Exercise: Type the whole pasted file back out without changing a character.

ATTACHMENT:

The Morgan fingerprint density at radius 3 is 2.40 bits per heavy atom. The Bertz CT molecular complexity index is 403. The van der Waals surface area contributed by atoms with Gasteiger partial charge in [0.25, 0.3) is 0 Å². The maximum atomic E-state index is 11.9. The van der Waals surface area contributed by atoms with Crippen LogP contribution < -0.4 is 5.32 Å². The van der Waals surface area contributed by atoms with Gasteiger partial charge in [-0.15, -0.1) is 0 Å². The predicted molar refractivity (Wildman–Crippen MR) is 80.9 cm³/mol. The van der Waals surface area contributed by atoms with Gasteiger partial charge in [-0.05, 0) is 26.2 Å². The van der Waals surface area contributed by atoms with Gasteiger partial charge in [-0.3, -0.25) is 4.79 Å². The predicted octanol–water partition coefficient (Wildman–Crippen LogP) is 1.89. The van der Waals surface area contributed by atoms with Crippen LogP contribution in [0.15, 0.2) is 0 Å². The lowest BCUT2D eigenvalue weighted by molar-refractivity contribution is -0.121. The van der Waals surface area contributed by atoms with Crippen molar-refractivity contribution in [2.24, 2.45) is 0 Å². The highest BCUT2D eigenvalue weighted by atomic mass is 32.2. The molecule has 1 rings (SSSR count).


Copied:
The Morgan fingerprint density at radius 3 is 2.40 bits per heavy atom. The Bertz CT molecular complexity index is 403. The van der Waals surface area contributed by atoms with Gasteiger partial charge in [0.25, 0.3) is 0 Å². The maximum atomic E-state index is 11.9. The van der Waals surface area contributed by atoms with Crippen LogP contribution < -0.4 is 5.32 Å². The van der Waals surface area contributed by atoms with Gasteiger partial charge in [-0.15, -0.1) is 0 Å². The predicted molar refractivity (Wildman–Crippen MR) is 80.9 cm³/mol. The van der Waals surface area contributed by atoms with Gasteiger partial charge in [-0.05, 0) is 26.2 Å². The van der Waals surface area contributed by atoms with Gasteiger partial charge in [-0.3, -0.25) is 4.79 Å². The predicted octanol–water partition coefficient (Wildman–Crippen LogP) is 1.89. The van der Waals surface area contributed by atoms with Crippen LogP contribution in [0.15, 0.2) is 0 Å². The lowest BCUT2D eigenvalue weighted by molar-refractivity contribution is -0.121. The van der Waals surface area contributed by atoms with Crippen molar-refractivity contribution in [2.24, 2.45) is 0 Å². The highest BCUT2D eigenvalue weighted by atomic mass is 32.2. The molecule has 1 rings (SSSR count).